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Fueling the future: Novel two-polymer membrane boosts hydrogen fuel cell performance

Scientists combine materials with contrasting properties using a unique method to design a robust and high-performance fuel cell membrane for hydrogen production

Incheon National University

Research News

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IMAGE: A new polymer ion exchange membrane fabricated using a novel method can realize cheaper and higher performance fuel cells than those existing, taking us one step closer to realizing a... view more 

Credit: Incheon National University

A considerable portion of the efforts to realize a sustainable world has gone into developing hydrogen fuel cells so that a hydrogen economy can be achieved. Fuel cells have distinctive advantages: high energy-conversion efficiencies (up to 70%) and a clean by-product, water. In the past decade, anion exchange membrane fuel cells (AEMFC), which convert chemical energy to electrical energy via the transport of negatively charged ions (anions) through a membrane, have received attention due to their low-cost and relative environment friendliness compared to other types of fuel cells. But while inexpensive, AEMFCs suffer from several major drawbacks such as low ion conductivity, low chemical stability of the membrane, and an overall lower performance rate than its counterparts. Now, in a study published in the Journal of Materials Chemistry A, scientists from Korea report a novel membrane that is both thin and strong, and takes care of these drawbacks.

To develop their membrane, the scientists used a novel method: they chemically bonded two commercially available polymers, poly(2,6-dimethyl-1,4-phenylene oxide) (PPO) and poly(styrene-b-(ethylene-co-butylene)-b-styrene) (SEBS) without using a crosslinking agent. Professor Tae-Hyun Kim from Incheon National University, who led the study, explains, "A previous study made a similar attempt to fabricate anion exchange membranes (AEMs) by crosslinking PPO and SEBS with diamine as a crosslinking agent. While the AEMs displayed excellent mechanical stability, the use of diamine could have led to different reactions other than those between PPO and SEBS, which made it difficult to control the properties of the resultant membrane. Therefore, in our study, we crosslinked PPO and SEBS without any crosslinking agent to ensure that only PPO and SEBS react with each other." The strategy used by Prof. Kim's team also involved adding a compound called triazole to PPO to increase the membrane's ion conductivity.

Membranes fabricated using this method were up to 10 μm thin and had excellent mechanical strength, chemical stability, and conductivity at even a 95% room humidity. Together, these conferred a high overall performance to the membrane and to the corresponding fuel cell on which the scientists tested their membrane. When operated at 60°C, this fuel cell exhibited stable performance for 300 hours with a maximum power density surpassing those of existing commercial AEMs and matching cutting-edge ones.

Excited about the future prospects of this novel promising AEM, Prof. Kim says, "The polymer electrolyte membranes in our study can be applied not only to fuel cells that generate energy, but also to water electrolysis technology that produces hydrogen. Therefore, I believe this research will play a vital role in revitalizing the domestic hydrogen economy."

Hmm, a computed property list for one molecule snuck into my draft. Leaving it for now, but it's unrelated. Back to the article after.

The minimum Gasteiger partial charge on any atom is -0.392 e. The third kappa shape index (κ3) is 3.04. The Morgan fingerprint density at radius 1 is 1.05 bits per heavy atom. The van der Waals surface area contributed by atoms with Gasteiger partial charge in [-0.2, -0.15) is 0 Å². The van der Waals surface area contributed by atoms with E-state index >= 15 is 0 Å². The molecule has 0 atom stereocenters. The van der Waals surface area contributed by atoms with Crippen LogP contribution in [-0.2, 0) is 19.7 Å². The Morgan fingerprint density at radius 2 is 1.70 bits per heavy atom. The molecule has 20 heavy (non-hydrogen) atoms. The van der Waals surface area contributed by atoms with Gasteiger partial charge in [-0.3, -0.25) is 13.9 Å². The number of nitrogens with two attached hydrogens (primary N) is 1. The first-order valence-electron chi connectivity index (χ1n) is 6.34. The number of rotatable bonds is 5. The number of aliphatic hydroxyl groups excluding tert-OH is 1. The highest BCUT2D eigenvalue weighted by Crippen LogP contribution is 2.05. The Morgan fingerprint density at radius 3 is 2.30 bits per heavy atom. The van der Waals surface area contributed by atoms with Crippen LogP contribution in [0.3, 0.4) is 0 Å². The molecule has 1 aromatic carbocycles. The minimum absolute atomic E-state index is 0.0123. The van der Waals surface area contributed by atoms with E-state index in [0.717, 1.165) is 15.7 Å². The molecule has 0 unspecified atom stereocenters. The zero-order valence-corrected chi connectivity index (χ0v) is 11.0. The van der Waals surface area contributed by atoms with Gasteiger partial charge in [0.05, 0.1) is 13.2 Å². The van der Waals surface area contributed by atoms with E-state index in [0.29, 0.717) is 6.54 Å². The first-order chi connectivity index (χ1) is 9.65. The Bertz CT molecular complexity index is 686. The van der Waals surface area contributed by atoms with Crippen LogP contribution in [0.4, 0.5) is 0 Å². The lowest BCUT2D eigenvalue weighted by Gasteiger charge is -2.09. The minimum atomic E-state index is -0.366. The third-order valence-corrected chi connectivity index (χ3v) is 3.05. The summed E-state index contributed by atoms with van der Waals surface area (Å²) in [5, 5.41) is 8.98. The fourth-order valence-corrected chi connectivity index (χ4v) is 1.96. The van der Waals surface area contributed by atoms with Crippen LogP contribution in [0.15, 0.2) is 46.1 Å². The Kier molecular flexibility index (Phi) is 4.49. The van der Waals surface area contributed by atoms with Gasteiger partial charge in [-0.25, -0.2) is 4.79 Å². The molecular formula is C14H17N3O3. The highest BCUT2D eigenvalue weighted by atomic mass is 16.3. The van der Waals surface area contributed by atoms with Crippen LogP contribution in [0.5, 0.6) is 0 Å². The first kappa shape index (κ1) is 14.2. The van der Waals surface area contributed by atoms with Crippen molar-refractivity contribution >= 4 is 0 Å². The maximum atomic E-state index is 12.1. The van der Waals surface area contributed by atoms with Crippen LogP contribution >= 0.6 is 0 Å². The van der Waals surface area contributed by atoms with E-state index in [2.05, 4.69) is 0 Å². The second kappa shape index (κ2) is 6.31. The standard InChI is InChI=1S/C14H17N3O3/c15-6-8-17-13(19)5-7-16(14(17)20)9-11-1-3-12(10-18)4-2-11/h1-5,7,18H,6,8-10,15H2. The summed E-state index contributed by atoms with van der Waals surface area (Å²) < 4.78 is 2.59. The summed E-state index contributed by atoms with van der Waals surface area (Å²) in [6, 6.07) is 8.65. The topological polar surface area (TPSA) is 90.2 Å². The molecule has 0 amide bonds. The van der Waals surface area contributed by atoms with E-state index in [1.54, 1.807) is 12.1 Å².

Perhaps that clean and green world we envision is not far away!

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Reference

Authors: Seounghwa Sung (1,2), Ji Eon Chae (3), Kyunghwan Min (1,2), Hyoung-Juhn Kim (3), Sang Yong Nam (4), and Tae-Hyun Kim (1,2)

Title of original paper: Preparation of crosslinker-free anion exchange membranes with excellent physicochemical and electrochemical properties based on crosslinked PPO-SEBS

Journal: Journal of Materials Chemistry A

DOI: 10.1039/d0ta10194j

Affiliations:

(1) Organic Material Synthesis Laboratory, Department of Chemistry, Incheon National University
(2) Research Institute of Basic Sciences, Incheon National University
(3) Centre for Hydrogen and Fuel Cell Research, Korea Institute of Science and Technology
(4) Department of Materials Engineering and Convergence Technology, Engineering Research Institute, Gyeongsang National University

About Incheon National University

Incheon National University (INU) is a comprehensive, student-focused university. It was founded in 1979 and given university status in 1988. One of the largest universities in South Korea, it houses nearly 14,000 students and 500 faculty members. In 2010, INU merged with Incheon City College to expand capacity and open more curricula. With its commitment to academic excellence and an unrelenting devotion to innovative research, INU offers its students real-world internship experiences. INU not only focuses on studying and learning but also strives to provide a supportive environment for students to follow their passion, grow, and, as their slogan says, be INspired.

Website: http://www.inu.ac.kr/mbshome/mbs/inuengl/index.html

About the author

Dr. Tae-Hyun Kim is a Chemistry Professor at Incheon National University (INU), Korea. He is also director of the Research Institute of Basic Sciences at INU. Dr. Kim received a Ph.D. in Chemistry from Cambridge University, UK, and conducted his post-doctoral research at MIT, USA. Before joining INU, he was a senior research associate at Eastman Chemical Co., USA. His research interests lie in the development of organic materials for various applications, including fuel cells, lithium batteries, water electrolysis, and gas separation. He has authored over 120 SCI journal articles and holds more than 50 patents.

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